Yes, definitely. Now, let me just use one example of active participation and have you addressed that. And that’s the use of vernacular. Now, I will admit publicly and I think people who follow my stuff know this, for somebody who tends to traditional Latin mass, I’m not a big Latin guy. I’m not one. I love the ordinary, for example, and I’m not that big on that. But they make the argument that the vernacular basically increases the active participation. And what they say does make sense on the surface in the sense that, okay, when it’s a vernacular, you can actually respond with your own language. You understand what the priest is saying, then you can respond to what they’re saying. And so they say just by definition, having the liturgy in the vernacular increases active participation. How would you respond to that?

Dr. Peter Kwasniewski:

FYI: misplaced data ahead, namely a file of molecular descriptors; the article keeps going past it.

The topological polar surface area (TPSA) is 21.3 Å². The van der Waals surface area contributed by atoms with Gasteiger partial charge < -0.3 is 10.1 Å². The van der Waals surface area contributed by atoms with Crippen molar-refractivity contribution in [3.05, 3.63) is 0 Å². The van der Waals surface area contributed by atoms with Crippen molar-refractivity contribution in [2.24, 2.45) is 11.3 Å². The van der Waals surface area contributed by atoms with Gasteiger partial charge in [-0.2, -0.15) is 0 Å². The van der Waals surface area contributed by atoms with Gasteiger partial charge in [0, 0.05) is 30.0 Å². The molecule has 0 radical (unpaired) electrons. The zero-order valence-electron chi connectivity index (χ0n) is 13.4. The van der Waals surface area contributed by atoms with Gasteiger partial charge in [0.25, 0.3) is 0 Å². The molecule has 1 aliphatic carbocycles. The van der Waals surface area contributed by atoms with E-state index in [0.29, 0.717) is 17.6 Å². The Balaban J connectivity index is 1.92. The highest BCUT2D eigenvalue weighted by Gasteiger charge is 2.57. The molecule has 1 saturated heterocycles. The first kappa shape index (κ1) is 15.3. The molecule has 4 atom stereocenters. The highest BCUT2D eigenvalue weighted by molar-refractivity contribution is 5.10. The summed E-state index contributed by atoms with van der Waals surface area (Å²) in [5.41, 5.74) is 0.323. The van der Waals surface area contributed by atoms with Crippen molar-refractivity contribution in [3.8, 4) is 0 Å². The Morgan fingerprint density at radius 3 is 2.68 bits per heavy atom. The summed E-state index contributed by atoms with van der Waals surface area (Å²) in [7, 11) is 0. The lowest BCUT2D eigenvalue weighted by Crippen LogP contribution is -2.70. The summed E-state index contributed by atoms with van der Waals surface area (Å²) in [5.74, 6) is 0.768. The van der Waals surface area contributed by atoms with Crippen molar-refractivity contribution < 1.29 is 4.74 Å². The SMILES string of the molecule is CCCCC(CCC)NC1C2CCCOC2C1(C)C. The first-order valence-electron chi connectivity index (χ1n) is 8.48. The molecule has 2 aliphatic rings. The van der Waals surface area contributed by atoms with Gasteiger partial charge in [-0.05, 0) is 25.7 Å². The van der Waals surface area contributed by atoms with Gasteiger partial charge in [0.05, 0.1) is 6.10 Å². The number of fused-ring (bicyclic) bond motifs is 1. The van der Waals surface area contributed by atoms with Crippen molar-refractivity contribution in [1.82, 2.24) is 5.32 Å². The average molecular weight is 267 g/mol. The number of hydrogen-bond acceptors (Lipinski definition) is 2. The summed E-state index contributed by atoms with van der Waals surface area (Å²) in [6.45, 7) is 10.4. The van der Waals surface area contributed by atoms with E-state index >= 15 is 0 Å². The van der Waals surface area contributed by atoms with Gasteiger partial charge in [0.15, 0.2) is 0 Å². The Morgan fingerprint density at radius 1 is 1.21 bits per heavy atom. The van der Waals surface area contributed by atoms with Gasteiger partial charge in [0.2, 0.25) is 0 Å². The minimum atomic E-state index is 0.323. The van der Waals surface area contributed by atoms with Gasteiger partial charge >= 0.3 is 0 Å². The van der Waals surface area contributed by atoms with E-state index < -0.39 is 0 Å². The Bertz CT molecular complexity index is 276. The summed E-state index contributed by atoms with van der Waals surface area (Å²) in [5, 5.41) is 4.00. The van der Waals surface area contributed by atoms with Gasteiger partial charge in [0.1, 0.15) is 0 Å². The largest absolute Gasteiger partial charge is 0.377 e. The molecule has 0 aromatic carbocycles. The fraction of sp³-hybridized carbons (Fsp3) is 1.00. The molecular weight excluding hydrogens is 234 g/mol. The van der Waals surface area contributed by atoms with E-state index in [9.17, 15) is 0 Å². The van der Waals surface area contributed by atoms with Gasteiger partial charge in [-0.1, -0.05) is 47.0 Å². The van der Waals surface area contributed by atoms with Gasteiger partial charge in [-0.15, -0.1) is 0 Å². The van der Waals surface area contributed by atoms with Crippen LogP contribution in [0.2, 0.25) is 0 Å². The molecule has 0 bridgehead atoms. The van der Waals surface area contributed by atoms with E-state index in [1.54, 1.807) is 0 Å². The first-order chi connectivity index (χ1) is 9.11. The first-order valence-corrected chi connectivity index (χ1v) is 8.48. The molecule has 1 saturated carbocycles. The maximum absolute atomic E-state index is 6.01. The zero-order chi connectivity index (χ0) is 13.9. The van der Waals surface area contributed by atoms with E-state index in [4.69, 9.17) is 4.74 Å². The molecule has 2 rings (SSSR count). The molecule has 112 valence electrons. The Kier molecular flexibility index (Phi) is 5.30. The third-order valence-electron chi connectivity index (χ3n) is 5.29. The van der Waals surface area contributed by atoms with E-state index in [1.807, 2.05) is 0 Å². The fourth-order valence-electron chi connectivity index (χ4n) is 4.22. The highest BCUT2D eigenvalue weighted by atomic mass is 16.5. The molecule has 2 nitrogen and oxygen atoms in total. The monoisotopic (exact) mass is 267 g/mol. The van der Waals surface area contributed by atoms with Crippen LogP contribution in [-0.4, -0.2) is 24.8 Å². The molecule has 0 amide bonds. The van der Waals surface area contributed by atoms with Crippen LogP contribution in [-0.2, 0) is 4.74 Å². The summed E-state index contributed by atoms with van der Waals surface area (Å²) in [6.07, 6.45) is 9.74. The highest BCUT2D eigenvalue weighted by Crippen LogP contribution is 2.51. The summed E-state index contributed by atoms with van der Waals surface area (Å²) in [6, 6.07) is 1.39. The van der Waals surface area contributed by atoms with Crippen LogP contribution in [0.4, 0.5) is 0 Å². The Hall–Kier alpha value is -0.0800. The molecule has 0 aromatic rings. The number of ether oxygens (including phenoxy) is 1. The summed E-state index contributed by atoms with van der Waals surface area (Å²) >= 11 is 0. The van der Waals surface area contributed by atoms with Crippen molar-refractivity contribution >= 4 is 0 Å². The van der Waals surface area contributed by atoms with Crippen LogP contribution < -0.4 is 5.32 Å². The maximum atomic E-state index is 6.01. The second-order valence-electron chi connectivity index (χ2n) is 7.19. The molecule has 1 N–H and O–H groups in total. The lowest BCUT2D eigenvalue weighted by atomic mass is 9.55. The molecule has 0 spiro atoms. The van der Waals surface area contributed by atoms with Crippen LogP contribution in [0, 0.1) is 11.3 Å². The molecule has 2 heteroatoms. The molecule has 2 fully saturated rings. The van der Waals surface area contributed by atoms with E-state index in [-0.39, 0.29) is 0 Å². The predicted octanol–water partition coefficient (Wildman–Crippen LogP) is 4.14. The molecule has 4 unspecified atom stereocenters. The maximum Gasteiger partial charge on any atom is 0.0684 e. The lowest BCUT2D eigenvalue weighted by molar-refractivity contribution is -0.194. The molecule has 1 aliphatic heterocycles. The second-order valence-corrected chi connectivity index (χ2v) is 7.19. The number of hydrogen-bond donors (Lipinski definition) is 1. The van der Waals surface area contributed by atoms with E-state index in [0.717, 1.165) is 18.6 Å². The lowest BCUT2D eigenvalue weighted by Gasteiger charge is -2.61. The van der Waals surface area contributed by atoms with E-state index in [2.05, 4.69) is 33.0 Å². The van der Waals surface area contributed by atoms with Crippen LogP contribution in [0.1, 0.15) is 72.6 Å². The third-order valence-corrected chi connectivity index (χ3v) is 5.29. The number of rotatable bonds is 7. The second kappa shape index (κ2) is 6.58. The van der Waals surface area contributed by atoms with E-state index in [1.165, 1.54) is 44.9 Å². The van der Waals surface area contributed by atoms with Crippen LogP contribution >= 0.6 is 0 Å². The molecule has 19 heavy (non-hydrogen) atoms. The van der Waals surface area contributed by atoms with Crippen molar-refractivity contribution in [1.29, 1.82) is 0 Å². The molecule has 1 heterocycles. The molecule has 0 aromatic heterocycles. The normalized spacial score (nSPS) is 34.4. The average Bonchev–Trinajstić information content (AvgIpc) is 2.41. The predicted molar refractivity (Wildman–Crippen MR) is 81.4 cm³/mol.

Yeah, what I would say is this, that the perspective of these three authors is… I don’t know if they really hold this, but the perspective that emerges from their articles is one of pure rationalism. And what I mean by rationalism is the idea that instant, immediate, verbal comprehension is the best or only way to interact with the liturgy or to interact with God for that matter. And again, I would just say experience shows that this isn’t true. And even I would say anthropology shows that it’s not true, because when for example we attend a liturgical rite that is dense with an atmosphere of mystery, when you have people bowing and whispering, and you have incense, and you have the chant, and there’s this intense sense of communion in prayer, in the mystery of what’s going on, this actually is something that can capture the heart and the mind much more powerfully than just somebody blathering on in your own language, which goes in one ear and out the other.